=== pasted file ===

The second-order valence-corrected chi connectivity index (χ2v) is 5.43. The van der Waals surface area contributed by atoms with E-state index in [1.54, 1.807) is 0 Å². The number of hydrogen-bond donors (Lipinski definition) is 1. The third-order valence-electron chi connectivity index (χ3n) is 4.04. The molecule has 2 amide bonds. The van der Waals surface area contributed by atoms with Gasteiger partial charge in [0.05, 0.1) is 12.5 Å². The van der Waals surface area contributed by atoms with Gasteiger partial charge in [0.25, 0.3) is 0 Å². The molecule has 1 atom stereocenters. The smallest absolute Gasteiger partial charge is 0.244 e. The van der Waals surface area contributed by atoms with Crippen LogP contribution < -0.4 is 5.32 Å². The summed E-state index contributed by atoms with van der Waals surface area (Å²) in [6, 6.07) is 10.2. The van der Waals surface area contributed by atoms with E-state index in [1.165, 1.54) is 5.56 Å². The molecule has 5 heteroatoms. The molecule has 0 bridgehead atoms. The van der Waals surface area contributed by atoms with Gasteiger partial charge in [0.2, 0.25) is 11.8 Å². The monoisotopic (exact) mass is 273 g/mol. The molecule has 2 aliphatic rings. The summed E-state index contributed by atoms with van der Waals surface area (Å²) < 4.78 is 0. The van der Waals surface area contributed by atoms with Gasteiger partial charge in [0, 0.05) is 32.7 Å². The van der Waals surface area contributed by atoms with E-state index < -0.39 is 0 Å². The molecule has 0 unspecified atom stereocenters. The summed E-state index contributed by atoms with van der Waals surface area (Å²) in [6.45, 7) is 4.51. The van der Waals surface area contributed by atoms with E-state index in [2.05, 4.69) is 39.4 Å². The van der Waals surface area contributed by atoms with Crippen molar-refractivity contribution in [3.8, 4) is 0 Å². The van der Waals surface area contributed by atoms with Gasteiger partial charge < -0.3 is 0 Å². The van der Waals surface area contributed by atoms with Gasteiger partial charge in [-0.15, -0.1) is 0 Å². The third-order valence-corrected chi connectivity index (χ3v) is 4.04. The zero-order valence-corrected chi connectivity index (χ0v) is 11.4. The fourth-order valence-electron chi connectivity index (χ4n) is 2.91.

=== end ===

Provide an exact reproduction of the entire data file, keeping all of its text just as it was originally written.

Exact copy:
The second-order valence-corrected chi connectivity index (χ2v) is 5.43. The van der Waals surface area contributed by atoms with E-state index in [1.54, 1.807) is 0 Å². The number of hydrogen-bond donors (Lipinski definition) is 1. The third-order valence-electron chi connectivity index (χ3n) is 4.04. The molecule has 2 amide bonds. The van der Waals surface area contributed by atoms with Gasteiger partial charge in [0.05, 0.1) is 12.5 Å². The van der Waals surface area contributed by atoms with Gasteiger partial charge in [0.25, 0.3) is 0 Å². The molecule has 1 atom stereocenters. The smallest absolute Gasteiger partial charge is 0.244 e. The van der Waals surface area contributed by atoms with Crippen LogP contribution < -0.4 is 5.32 Å². The summed E-state index contributed by atoms with van der Waals surface area (Å²) in [6, 6.07) is 10.2. The van der Waals surface area contributed by atoms with E-state index in [1.165, 1.54) is 5.56 Å². The molecule has 5 heteroatoms. The molecule has 0 bridgehead atoms. The van der Waals surface area contributed by atoms with Gasteiger partial charge in [0.2, 0.25) is 11.8 Å². The monoisotopic (exact) mass is 273 g/mol. The molecule has 2 aliphatic rings. The summed E-state index contributed by atoms with van der Waals surface area (Å²) < 4.78 is 0. The van der Waals surface area contributed by atoms with Gasteiger partial charge in [0, 0.05) is 32.7 Å². The van der Waals surface area contributed by atoms with E-state index < -0.39 is 0 Å². The molecule has 0 unspecified atom stereocenters. The summed E-state index contributed by atoms with van der Waals surface area (Å²) in [6.45, 7) is 4.51. The van der Waals surface area contributed by atoms with E-state index in [2.05, 4.69) is 39.4 Å². The van der Waals surface area contributed by atoms with Crippen molar-refractivity contribution in [3.8, 4) is 0 Å². The van der Waals surface area contributed by atoms with Gasteiger partial charge < -0.3 is 0 Å². The van der Waals surface area contributed by atoms with Gasteiger partial charge in [-0.15, -0.1) is 0 Å². The third-order valence-corrected chi connectivity index (χ3v) is 4.04. The zero-order valence-corrected chi connectivity index (χ0v) is 11.4. The fourth-order valence-electron chi connectivity index (χ4n) is 2.91.